Use this **compound interest calculator** for comparing and converting interest rates for different compounding periods. It is more of a converter that tells you how much one compound interest would be equal to in another compound interest option.

What Is Compound Interest?

The term was once described by Albert Einstein as greatest discovery of all times in mathematics. However, there is no rocket science involved in calculating compound interest. It is simply the interest that is earned on original amount as well as existing interest that is accumulated. So, it is different from the regular interest which only applies to original amount. As you are also earning interest on the accrued interest amount, earnings tend to compound with the passage of time and your funds grow exponentially.

Things can, however, get complicated in case if different compounding frequencies are involved. So, to make things easier, this **compound interest calculator** allows you to make comparisons of different popular frequencies that are used for compounding interest and helps you to visualize how they are different from each other.

Formulas For Compound Interest

Here are the compound interest formulas that are used commonly.

**. Basic Compound Interest**

The formula for basic compound interest is:

A _{t} = A <0(1+r)n

Here A_{0} refers to initial investment or principal amount, A_{t} refers to amount after a given time t, n is the number of periods for which the interest has to be compounded (usually the number of years), and r is the rate of interest.

If the compounding frequencies represent daily, weekly, or monthly schedules then here is the formula for these.

A_{t} = A_{0} × (1 + r/n)nt

Here A_{0} refers to initial investment or principal amount, A_{t} refers to amount after a given time t, n is the number of periods in the year, t is number of years and r refers to rate of interest.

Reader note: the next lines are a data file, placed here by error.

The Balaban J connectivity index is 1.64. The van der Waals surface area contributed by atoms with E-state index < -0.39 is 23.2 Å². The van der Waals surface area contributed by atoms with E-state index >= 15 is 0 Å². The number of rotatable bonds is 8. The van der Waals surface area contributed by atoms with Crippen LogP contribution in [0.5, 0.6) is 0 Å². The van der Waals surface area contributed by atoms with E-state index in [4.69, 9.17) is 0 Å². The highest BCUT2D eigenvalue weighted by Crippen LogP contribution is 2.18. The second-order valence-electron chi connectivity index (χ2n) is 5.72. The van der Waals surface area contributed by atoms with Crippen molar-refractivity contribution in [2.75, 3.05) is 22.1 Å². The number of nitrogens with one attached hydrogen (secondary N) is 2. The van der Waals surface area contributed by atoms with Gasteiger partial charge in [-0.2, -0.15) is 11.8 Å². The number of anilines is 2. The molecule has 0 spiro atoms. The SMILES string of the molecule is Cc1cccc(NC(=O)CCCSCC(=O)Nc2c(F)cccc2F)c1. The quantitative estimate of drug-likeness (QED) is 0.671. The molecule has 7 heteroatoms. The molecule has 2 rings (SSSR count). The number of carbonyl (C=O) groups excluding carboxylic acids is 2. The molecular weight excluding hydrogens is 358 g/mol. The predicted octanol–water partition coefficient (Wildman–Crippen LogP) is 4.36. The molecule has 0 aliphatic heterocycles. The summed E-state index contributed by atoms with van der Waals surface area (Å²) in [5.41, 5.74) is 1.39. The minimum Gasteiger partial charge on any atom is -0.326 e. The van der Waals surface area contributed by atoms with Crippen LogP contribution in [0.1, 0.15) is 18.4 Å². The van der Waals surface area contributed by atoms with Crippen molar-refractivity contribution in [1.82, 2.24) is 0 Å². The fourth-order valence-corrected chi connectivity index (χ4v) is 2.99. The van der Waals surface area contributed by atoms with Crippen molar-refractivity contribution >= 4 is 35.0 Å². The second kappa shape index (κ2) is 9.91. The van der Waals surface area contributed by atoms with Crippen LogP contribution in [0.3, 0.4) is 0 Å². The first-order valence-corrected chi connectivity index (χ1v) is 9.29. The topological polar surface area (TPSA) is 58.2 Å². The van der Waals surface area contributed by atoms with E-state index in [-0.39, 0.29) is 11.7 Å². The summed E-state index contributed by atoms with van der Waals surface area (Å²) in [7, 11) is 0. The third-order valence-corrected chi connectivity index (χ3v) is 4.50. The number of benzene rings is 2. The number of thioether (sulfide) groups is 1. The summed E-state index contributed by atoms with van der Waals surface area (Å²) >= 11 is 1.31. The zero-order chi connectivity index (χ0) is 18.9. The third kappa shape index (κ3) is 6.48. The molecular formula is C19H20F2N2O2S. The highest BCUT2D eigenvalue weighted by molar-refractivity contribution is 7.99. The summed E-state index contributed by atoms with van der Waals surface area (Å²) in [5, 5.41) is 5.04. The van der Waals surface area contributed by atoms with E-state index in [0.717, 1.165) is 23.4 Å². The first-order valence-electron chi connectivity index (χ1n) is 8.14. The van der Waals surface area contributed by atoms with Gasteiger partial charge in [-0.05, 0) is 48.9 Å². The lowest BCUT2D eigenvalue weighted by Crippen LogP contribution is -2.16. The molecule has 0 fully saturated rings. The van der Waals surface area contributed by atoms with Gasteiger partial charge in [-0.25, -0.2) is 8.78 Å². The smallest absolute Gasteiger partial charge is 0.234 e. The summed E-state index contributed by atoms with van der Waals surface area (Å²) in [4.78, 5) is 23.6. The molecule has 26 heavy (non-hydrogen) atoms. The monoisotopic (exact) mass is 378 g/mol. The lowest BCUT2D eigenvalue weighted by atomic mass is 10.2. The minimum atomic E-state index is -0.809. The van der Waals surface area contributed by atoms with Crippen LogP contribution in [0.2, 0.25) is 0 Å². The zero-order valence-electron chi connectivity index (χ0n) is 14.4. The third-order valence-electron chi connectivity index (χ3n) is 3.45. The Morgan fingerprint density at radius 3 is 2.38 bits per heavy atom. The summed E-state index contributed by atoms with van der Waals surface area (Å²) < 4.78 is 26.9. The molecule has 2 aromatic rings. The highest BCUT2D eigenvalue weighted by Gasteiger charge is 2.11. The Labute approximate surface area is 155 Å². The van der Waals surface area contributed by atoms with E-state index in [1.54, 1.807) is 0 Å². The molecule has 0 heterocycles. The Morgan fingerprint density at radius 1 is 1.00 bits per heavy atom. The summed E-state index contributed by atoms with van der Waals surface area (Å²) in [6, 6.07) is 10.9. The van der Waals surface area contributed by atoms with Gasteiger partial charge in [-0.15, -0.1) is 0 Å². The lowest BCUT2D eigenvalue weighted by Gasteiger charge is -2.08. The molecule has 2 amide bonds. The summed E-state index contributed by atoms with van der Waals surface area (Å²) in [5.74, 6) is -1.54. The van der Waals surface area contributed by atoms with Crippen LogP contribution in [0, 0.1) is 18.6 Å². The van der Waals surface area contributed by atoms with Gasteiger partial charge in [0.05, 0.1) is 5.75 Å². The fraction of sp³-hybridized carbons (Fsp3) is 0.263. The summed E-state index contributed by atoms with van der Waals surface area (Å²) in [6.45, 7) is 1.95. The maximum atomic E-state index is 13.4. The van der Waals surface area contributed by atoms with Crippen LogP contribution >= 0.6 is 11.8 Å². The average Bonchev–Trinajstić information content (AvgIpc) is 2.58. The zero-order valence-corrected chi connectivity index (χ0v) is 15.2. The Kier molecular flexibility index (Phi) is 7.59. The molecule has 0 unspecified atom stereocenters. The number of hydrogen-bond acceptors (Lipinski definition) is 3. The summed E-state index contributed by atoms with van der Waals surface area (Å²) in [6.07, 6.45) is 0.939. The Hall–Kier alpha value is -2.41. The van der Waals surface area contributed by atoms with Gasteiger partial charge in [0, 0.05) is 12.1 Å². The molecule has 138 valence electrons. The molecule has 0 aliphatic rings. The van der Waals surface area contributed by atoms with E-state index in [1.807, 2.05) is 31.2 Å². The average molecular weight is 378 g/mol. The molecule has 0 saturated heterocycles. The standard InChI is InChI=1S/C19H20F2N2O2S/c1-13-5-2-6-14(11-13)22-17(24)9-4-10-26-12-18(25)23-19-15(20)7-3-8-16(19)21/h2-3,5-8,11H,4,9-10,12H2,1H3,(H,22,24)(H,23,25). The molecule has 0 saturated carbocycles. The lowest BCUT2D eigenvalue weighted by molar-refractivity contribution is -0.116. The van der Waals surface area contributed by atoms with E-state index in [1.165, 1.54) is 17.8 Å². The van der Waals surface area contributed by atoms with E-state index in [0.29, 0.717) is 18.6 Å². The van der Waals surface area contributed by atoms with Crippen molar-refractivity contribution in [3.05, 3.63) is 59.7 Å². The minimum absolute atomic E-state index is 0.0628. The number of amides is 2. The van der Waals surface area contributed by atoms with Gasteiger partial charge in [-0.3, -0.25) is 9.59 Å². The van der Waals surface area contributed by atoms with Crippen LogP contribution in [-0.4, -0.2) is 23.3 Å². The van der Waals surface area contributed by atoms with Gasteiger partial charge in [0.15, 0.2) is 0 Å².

This interest is accumulated perpetually. It is a representation of mathematical limit which can be reached with the compound interest in a certain time frame. The equation for continuous compound interest is mentioned below:

A

Here A

The equation makes use of Euler's constant which is referred to as e. Even though e is used widely in different areas like probability theory as well as Newton's law of heating/cooling, it was first discovered in 1683 by Jacob Bernoulli during his study of compound interest. He came to a conclusion that within particular finite timeframe, involving more compounding periods will result in faster growth of the compounding principal. Now whether these intervals spanned over years, months or days or even hours and minutes, each of these additional periods yielded higher returns. As it's based on same rate of interest which is further divided up, surplus that is derived from every compounding period gets smaller exponentially. Bernoulli came to a conclusion that the sequence snowballed eventually towards a particular limit.

Keep in mind that interest that is earned with the compounding frequencies as they reach higher stages continues to get marginally less.

How This Compound Interest Calculator Works?

As mentioned earlier, there are different compounding frequencies for the calculation of compound interest, this **compound interest calculator** takes all of them into account. The **compound interest calculator** works more as a type of converter that tells you what each compounding frequency would yield in another.

The **compound interest calculator** here gives you an Input interest field where you have to enter the rate of interest and then you have to select how it is compounding. The list for compounding options include Daily, Weekly, Monthly (APR), Quarterly and Annually (APY). Then there is an output interest field which is populated as you hit the calculate button. There is another list of compounding frequencies beside output filed where you can select an appropriate option according to which frequency you'd like to see the compounding interest in. Just hit the calculate button and the **compound interest calculator** will not just populate the output field but it also shows the result below.

The result shows you the equivalent amount for the compound interest you had entered in your chosen compounding frequency.

So, you can use this **compound interest calculator** for any such conversions that you want to perform. You can rely on the results shown by the calculator and can use them in whatever application you like.